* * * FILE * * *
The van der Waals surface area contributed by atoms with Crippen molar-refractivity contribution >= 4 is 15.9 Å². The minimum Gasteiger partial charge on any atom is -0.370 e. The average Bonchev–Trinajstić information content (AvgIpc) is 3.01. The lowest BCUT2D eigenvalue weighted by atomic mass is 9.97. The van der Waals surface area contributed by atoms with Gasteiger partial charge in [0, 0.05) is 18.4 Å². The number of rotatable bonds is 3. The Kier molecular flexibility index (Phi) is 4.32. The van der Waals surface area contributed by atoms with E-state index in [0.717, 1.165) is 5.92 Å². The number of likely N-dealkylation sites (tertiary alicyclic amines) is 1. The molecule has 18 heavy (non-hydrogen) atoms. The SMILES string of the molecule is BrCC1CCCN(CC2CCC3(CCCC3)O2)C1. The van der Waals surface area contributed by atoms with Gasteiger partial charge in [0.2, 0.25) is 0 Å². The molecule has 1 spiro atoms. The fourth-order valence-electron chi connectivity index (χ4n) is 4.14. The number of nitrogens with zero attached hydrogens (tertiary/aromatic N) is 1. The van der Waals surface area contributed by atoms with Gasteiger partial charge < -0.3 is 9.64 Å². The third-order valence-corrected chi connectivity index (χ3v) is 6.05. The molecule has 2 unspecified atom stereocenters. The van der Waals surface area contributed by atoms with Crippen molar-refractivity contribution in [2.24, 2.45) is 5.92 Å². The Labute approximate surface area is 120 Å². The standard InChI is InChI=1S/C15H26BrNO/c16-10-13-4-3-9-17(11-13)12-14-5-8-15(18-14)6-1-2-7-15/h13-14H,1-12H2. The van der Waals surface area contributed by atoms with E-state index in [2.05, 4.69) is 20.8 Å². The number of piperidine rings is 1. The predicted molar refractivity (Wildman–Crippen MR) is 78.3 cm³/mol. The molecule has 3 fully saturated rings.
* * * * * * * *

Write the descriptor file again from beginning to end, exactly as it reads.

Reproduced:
The van der Waals surface area contributed by atoms with Crippen molar-refractivity contribution >= 4 is 15.9 Å². The minimum Gasteiger partial charge on any atom is -0.370 e. The average Bonchev–Trinajstić information content (AvgIpc) is 3.01. The lowest BCUT2D eigenvalue weighted by atomic mass is 9.97. The van der Waals surface area contributed by atoms with Gasteiger partial charge in [0, 0.05) is 18.4 Å². The number of rotatable bonds is 3. The Kier molecular flexibility index (Phi) is 4.32. The van der Waals surface area contributed by atoms with E-state index in [0.717, 1.165) is 5.92 Å². The number of likely N-dealkylation sites (tertiary alicyclic amines) is 1. The molecule has 18 heavy (non-hydrogen) atoms. The SMILES string of the molecule is BrCC1CCCN(CC2CCC3(CCCC3)O2)C1. The van der Waals surface area contributed by atoms with Gasteiger partial charge in [0.2, 0.25) is 0 Å². The molecule has 1 spiro atoms. The fourth-order valence-electron chi connectivity index (χ4n) is 4.14. The number of nitrogens with zero attached hydrogens (tertiary/aromatic N) is 1. The van der Waals surface area contributed by atoms with Gasteiger partial charge < -0.3 is 9.64 Å². The third-order valence-corrected chi connectivity index (χ3v) is 6.05. The molecule has 2 unspecified atom stereocenters. The van der Waals surface area contributed by atoms with Crippen molar-refractivity contribution in [2.24, 2.45) is 5.92 Å². The Labute approximate surface area is 120 Å². The standard InChI is InChI=1S/C15H26BrNO/c16-10-13-4-3-9-17(11-13)12-14-5-8-15(18-14)6-1-2-7-15/h13-14H,1-12H2. The van der Waals surface area contributed by atoms with E-state index in [2.05, 4.69) is 20.8 Å². The number of piperidine rings is 1. The predicted molar refractivity (Wildman–Crippen MR) is 78.3 cm³/mol. The molecule has 3 fully saturated rings.